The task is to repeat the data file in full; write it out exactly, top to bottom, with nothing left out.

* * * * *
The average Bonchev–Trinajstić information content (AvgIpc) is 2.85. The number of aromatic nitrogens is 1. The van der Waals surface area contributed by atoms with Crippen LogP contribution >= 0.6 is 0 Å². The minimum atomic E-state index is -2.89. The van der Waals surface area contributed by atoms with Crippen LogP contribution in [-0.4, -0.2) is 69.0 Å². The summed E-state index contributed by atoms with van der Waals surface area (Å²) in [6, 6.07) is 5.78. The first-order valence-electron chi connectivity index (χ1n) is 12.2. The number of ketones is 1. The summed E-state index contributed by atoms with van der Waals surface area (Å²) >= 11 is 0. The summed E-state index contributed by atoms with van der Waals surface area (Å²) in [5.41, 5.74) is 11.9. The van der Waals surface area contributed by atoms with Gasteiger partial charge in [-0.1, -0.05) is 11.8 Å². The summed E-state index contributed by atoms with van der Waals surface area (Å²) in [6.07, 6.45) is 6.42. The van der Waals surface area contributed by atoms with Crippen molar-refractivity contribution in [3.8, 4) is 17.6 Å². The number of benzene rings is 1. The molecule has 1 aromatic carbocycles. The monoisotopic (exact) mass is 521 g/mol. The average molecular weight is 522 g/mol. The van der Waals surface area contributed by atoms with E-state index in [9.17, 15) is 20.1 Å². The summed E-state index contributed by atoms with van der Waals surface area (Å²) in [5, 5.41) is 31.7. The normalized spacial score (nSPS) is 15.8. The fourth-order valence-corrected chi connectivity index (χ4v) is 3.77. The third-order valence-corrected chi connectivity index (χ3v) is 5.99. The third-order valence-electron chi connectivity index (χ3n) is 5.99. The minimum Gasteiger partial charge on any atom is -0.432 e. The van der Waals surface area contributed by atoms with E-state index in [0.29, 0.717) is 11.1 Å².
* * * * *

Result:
The average Bonchev–Trinajstić information content (AvgIpc) is 2.85. The number of aromatic nitrogens is 1. The van der Waals surface area contributed by atoms with Crippen LogP contribution >= 0.6 is 0 Å². The minimum atomic E-state index is -2.89. The van der Waals surface area contributed by atoms with Crippen LogP contribution in [-0.4, -0.2) is 69.0 Å². The summed E-state index contributed by atoms with van der Waals surface area (Å²) in [6, 6.07) is 5.78. The first-order valence-electron chi connectivity index (χ1n) is 12.2. The number of ketones is 1. The summed E-state index contributed by atoms with van der Waals surface area (Å²) >= 11 is 0. The summed E-state index contributed by atoms with van der Waals surface area (Å²) in [5.41, 5.74) is 11.9. The van der Waals surface area contributed by atoms with Gasteiger partial charge in [-0.1, -0.05) is 11.8 Å². The summed E-state index contributed by atoms with van der Waals surface area (Å²) in [6.07, 6.45) is 6.42. The van der Waals surface area contributed by atoms with Crippen molar-refractivity contribution in [3.8, 4) is 17.6 Å². The number of benzene rings is 1. The molecule has 1 aromatic carbocycles. The monoisotopic (exact) mass is 521 g/mol. The average molecular weight is 522 g/mol. The van der Waals surface area contributed by atoms with E-state index in [9.17, 15) is 20.1 Å². The summed E-state index contributed by atoms with van der Waals surface area (Å²) in [5, 5.41) is 31.7. The normalized spacial score (nSPS) is 15.8. The fourth-order valence-corrected chi connectivity index (χ4v) is 3.77. The third-order valence-corrected chi connectivity index (χ3v) is 5.99. The third-order valence-electron chi connectivity index (χ3n) is 5.99. The minimum Gasteiger partial charge on any atom is -0.432 e. The van der Waals surface area contributed by atoms with E-state index in [0.29, 0.717) is 11.1 Å².